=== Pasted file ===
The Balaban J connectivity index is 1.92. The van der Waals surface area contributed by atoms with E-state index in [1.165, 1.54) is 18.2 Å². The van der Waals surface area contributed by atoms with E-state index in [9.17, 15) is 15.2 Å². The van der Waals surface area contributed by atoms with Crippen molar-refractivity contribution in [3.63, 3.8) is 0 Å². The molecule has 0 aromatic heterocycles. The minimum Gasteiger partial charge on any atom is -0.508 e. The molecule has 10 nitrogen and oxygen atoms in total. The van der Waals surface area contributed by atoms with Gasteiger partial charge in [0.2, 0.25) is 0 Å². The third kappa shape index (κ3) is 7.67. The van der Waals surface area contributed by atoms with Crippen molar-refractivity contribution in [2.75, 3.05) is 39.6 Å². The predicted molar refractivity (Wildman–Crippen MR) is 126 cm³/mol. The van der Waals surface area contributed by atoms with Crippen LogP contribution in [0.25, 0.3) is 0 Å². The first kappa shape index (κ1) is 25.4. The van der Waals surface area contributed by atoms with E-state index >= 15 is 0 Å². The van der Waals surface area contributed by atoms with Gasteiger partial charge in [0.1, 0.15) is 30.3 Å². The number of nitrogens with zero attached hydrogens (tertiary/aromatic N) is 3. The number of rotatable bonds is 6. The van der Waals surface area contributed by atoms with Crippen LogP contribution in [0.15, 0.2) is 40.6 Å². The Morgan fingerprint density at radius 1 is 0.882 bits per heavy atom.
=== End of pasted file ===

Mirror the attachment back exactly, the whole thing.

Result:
The Balaban J connectivity index is 1.92. The van der Waals surface area contributed by atoms with E-state index in [1.165, 1.54) is 18.2 Å². The van der Waals surface area contributed by atoms with E-state index in [9.17, 15) is 15.2 Å². The van der Waals surface area contributed by atoms with Crippen molar-refractivity contribution in [3.63, 3.8) is 0 Å². The molecule has 0 aromatic heterocycles. The minimum Gasteiger partial charge on any atom is -0.508 e. The molecule has 10 nitrogen and oxygen atoms in total. The van der Waals surface area contributed by atoms with Gasteiger partial charge in [0.2, 0.25) is 0 Å². The third kappa shape index (κ3) is 7.67. The van der Waals surface area contributed by atoms with Crippen molar-refractivity contribution in [2.75, 3.05) is 39.6 Å². The predicted molar refractivity (Wildman–Crippen MR) is 126 cm³/mol. The van der Waals surface area contributed by atoms with Crippen LogP contribution in [0.25, 0.3) is 0 Å². The first kappa shape index (κ1) is 25.4. The van der Waals surface area contributed by atoms with E-state index >= 15 is 0 Å². The van der Waals surface area contributed by atoms with Gasteiger partial charge in [0.1, 0.15) is 30.3 Å². The number of nitrogens with zero attached hydrogens (tertiary/aromatic N) is 3. The number of rotatable bonds is 6. The van der Waals surface area contributed by atoms with Crippen LogP contribution in [0.15, 0.2) is 40.6 Å². The Morgan fingerprint density at radius 1 is 0.882 bits per heavy atom.